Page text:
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I am prone to "if-conditional syndrome" which means I tend to use if conditions all the time. I rarely ever use the ternary operator. For instance:

//I like to do this:
int a;
if (i == 0)
    a = 10;
    a = 5;

//When I could do this:
int a = (i == 0) ? 10:5;

Does it matter which I use? Which is faster? Are there any notable performance differences? Is it a better practice to use the shortest code whenever possible?

I use Java programming language.

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It doesn't matter and you should rather be concerned about clean code than about performance. In this case, I think the ternary operator is just cleaner. – Niklas B. Mar 16 '12 at 22:40
Also, you can do it like this if(i == 0) a = 10; else a = 5; – Eng.Fouad Mar 16 '12 at 22:42
Premature optimization without profiling showing a definite need is bad, bad, bad. Use the code that your future self will best understand 6 months from now. – Hovercraft Full Of Eels Mar 16 '12 at 22:43
I agree with @Niklas, but if you really don't like ternary operator and you don't care about truly trivial performance differences, you could initialize the variable to the default value (presumably 5), and only use an "if" without an "else" to reassign it. – Kevin Welker Mar 16 '12 at 22:44
@Hovercraft: Youself and your coworkers, one is tempted to add here. – Niklas B. Mar 16 '12 at 22:45

Does it matter which I use?

Yes! The second is vastly more readable. You are trading one line which concisely expresses what you want against nine lines of effectively clutter.

Which is faster?


Is it a better practice to use the shortest code whenever possible?

Not “whenever possible” but certainly whenever possible without detriment effects. Shorter code is at least potentially more readable since it focuses on the relevant part rather than on incidental effects (“boilerplate code”).

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readable doesn't mean it matters, perse. – Jon Mar 16 '12 at 22:42
Even 9 lines, if I count right, because there's also vastly too much whitespace. – Niklas B. Mar 16 '12 at 22:43
@Jon: Yes, it does. Readability is all that matters, effectively. – Niklas B. Mar 16 '12 at 22:43
@Jon If the only difference is readability then readability is all that patters. – Konrad Rudolph Mar 16 '12 at 22:44
Alright, so the ternary would be more sensible to use, in the example I provided. – JRunner Mar 16 '12 at 22:53

If there's any performance difference (which I doubt), it will be negligible. Concentrate on writing the simplest, most readable code you can.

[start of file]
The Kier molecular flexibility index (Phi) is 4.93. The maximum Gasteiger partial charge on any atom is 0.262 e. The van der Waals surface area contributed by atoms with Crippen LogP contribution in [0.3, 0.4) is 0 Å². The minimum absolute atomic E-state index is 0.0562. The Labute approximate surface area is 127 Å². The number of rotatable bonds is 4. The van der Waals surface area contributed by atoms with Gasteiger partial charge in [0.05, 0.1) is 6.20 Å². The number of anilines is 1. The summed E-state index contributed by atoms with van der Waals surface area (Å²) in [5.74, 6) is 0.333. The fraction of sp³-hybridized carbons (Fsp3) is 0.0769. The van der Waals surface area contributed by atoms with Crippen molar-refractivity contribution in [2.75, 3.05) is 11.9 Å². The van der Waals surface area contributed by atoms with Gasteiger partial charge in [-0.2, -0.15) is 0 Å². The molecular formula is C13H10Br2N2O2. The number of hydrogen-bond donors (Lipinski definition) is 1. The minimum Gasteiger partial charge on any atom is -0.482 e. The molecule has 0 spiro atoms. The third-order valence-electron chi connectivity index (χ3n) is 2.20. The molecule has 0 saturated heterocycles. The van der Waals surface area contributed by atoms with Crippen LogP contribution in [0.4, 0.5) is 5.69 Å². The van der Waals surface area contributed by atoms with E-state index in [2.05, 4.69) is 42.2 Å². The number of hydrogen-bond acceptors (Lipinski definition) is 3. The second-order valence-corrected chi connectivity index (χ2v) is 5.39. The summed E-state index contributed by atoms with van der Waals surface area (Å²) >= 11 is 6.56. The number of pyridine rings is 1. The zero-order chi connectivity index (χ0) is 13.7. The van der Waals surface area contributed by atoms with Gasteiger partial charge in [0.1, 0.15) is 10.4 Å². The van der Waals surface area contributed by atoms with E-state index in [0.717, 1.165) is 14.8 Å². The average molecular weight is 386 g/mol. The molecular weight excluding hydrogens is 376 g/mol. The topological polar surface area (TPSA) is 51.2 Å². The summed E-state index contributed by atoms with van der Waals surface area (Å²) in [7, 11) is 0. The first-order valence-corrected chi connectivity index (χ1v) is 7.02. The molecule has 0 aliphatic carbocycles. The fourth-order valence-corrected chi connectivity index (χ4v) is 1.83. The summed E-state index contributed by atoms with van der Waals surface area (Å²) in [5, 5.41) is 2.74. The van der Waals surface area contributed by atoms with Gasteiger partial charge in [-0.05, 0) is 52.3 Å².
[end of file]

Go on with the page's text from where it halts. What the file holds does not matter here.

Having said that, try to get over your aversion of the conditional operator - while it's certainly possible to overuse it, it can be really useful in some cases. In the specific example you gave, I'd definitely use the conditional operator.

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Why would you use the conditional here? I would use the ternary for cleanliness. – Jon Mar 16 '12 at 22:59
@Jon: The conditional operator is the actual name for what you've called the ternary operator. It's a ternary operator, as it has 3 operands, but its name is the conditional operator. – Jon Skeet Mar 16 '12 at 23:02
Okay, thanks for the clarification. I was thinking you meant the explicit if-else syntax. – Jon Mar 16 '12 at 23:08

Ternary Operator example:

int a = (i == 0) ? 10 : 5;

You can't do assignment with if/else like this:

// invalid:
int a = if (i == 0) 10; else 5;

This is a good reason to use the ternary operator. If you don't have an assignment:

(i == 0) ? foo () : bar ();

an if/else isn't that much more code:

if (i == 0) foo (); else bar ();

In performance critical cases: measure it. Measure it with the target machine, the target JVM, with typical data, if there is a bottleneck. Else go for readability.

Embedded in context, the short form is sometimes very handy:

System.out.println ("Good morning " + (p.female ? "Miss " : "Mister ") + p.getName ()); 
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There's another reason for using the ternary operator - it makes you handle all cases. – Mike Dunlavey Jan 27 at 17:54
@MikeDunlavey: If you think of 'Oh, let's not forget the second case! Let's use a ternary operator' you can as well start writing 'else' to not forget it, if your brain is that much unreliable, to forget it in the few seconds of writing your statement. – user unknown Jan 28 at 1:31